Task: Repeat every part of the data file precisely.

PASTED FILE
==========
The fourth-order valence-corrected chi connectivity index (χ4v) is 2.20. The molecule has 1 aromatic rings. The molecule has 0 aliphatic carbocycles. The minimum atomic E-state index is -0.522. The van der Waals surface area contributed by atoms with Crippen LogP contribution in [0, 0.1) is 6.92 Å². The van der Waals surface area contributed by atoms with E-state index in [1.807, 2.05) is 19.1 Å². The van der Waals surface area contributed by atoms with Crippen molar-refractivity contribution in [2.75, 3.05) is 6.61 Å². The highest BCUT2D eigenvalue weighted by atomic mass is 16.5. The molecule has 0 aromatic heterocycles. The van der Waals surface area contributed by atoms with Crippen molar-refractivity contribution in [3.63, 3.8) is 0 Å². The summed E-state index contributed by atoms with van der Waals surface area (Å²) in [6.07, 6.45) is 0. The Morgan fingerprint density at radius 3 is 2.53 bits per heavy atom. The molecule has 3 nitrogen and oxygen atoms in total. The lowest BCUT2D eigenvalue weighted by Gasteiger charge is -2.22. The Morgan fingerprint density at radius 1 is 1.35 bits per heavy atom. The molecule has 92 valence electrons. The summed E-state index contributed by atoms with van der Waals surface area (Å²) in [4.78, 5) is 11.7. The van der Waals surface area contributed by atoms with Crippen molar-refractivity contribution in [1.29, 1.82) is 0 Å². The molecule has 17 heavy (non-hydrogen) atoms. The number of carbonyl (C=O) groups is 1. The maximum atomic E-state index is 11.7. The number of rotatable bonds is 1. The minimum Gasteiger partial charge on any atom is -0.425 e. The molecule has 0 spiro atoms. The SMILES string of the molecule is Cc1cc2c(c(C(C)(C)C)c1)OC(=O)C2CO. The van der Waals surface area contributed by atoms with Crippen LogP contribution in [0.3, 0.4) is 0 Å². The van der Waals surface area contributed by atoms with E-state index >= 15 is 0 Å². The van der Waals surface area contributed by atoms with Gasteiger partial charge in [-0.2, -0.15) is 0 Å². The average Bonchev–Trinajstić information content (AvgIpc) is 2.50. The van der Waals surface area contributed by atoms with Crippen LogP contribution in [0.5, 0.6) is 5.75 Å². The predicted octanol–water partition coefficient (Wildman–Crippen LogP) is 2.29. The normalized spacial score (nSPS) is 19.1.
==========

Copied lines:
The fourth-order valence-corrected chi connectivity index (χ4v) is 2.20. The molecule has 1 aromatic rings. The molecule has 0 aliphatic carbocycles. The minimum atomic E-state index is -0.522. The van der Waals surface area contributed by atoms with Crippen LogP contribution in [0, 0.1) is 6.92 Å². The van der Waals surface area contributed by atoms with E-state index in [1.807, 2.05) is 19.1 Å². The van der Waals surface area contributed by atoms with Crippen molar-refractivity contribution in [2.75, 3.05) is 6.61 Å². The highest BCUT2D eigenvalue weighted by atomic mass is 16.5. The molecule has 0 aromatic heterocycles. The van der Waals surface area contributed by atoms with Crippen molar-refractivity contribution in [3.63, 3.8) is 0 Å². The summed E-state index contributed by atoms with van der Waals surface area (Å²) in [6.07, 6.45) is 0. The Morgan fingerprint density at radius 3 is 2.53 bits per heavy atom. The molecule has 3 nitrogen and oxygen atoms in total. The lowest BCUT2D eigenvalue weighted by Gasteiger charge is -2.22. The Morgan fingerprint density at radius 1 is 1.35 bits per heavy atom. The molecule has 92 valence electrons. The summed E-state index contributed by atoms with van der Waals surface area (Å²) in [4.78, 5) is 11.7. The van der Waals surface area contributed by atoms with Crippen molar-refractivity contribution in [1.29, 1.82) is 0 Å². The molecule has 17 heavy (non-hydrogen) atoms. The number of carbonyl (C=O) groups is 1. The maximum atomic E-state index is 11.7. The number of rotatable bonds is 1. The minimum Gasteiger partial charge on any atom is -0.425 e. The molecule has 0 spiro atoms. The SMILES string of the molecule is Cc1cc2c(c(C(C)(C)C)c1)OC(=O)C2CO. The van der Waals surface area contributed by atoms with Crippen LogP contribution in [0.3, 0.4) is 0 Å². The van der Waals surface area contributed by atoms with E-state index >= 15 is 0 Å². The van der Waals surface area contributed by atoms with Gasteiger partial charge in [-0.2, -0.15) is 0 Å². The average Bonchev–Trinajstić information content (AvgIpc) is 2.50. The van der Waals surface area contributed by atoms with Crippen LogP contribution in [0.5, 0.6) is 5.75 Å². The predicted octanol–water partition coefficient (Wildman–Crippen LogP) is 2.29. The normalized spacial score (nSPS) is 19.1.